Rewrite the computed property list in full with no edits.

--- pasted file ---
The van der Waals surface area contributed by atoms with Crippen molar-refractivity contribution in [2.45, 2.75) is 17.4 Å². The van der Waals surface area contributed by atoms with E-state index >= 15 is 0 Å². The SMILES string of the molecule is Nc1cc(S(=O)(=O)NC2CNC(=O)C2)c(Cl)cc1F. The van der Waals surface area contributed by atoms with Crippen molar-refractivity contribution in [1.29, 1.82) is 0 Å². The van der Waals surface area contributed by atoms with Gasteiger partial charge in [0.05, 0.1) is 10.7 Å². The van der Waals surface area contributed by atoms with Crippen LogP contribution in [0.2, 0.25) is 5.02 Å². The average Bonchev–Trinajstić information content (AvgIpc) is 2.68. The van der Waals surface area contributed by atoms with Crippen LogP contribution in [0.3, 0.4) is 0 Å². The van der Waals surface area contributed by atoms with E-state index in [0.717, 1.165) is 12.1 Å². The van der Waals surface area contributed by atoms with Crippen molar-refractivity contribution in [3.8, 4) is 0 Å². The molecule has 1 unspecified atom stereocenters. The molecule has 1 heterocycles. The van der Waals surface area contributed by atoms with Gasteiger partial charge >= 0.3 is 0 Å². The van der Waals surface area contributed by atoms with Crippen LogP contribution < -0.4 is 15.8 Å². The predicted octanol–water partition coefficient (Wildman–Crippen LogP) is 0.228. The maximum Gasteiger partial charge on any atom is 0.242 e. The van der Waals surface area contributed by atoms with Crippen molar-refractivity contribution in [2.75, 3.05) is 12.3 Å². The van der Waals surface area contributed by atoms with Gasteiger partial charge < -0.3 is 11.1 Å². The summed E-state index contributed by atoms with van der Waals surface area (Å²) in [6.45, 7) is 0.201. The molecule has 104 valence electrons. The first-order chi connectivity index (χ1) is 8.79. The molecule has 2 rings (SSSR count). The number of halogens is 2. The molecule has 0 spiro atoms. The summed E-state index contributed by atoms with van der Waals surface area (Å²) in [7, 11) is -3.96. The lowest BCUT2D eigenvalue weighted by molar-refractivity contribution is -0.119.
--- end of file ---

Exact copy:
The van der Waals surface area contributed by atoms with Crippen molar-refractivity contribution in [2.45, 2.75) is 17.4 Å². The van der Waals surface area contributed by atoms with E-state index >= 15 is 0 Å². The SMILES string of the molecule is Nc1cc(S(=O)(=O)NC2CNC(=O)C2)c(Cl)cc1F. The van der Waals surface area contributed by atoms with Crippen molar-refractivity contribution in [1.29, 1.82) is 0 Å². The van der Waals surface area contributed by atoms with Gasteiger partial charge in [0.05, 0.1) is 10.7 Å². The van der Waals surface area contributed by atoms with Crippen LogP contribution in [0.2, 0.25) is 5.02 Å². The average Bonchev–Trinajstić information content (AvgIpc) is 2.68. The van der Waals surface area contributed by atoms with Crippen LogP contribution in [0.3, 0.4) is 0 Å². The van der Waals surface area contributed by atoms with E-state index in [0.717, 1.165) is 12.1 Å². The van der Waals surface area contributed by atoms with Crippen molar-refractivity contribution in [3.8, 4) is 0 Å². The molecule has 1 unspecified atom stereocenters. The molecule has 1 heterocycles. The van der Waals surface area contributed by atoms with Gasteiger partial charge >= 0.3 is 0 Å². The van der Waals surface area contributed by atoms with Crippen LogP contribution < -0.4 is 15.8 Å². The predicted octanol–water partition coefficient (Wildman–Crippen LogP) is 0.228. The maximum Gasteiger partial charge on any atom is 0.242 e. The van der Waals surface area contributed by atoms with Crippen molar-refractivity contribution in [2.75, 3.05) is 12.3 Å². The van der Waals surface area contributed by atoms with Gasteiger partial charge < -0.3 is 11.1 Å². The summed E-state index contributed by atoms with van der Waals surface area (Å²) in [6.45, 7) is 0.201. The molecule has 104 valence electrons. The first-order chi connectivity index (χ1) is 8.79. The molecule has 2 rings (SSSR count). The number of halogens is 2. The molecule has 0 spiro atoms. The summed E-state index contributed by atoms with van der Waals surface area (Å²) in [7, 11) is -3.96. The lowest BCUT2D eigenvalue weighted by molar-refractivity contribution is -0.119.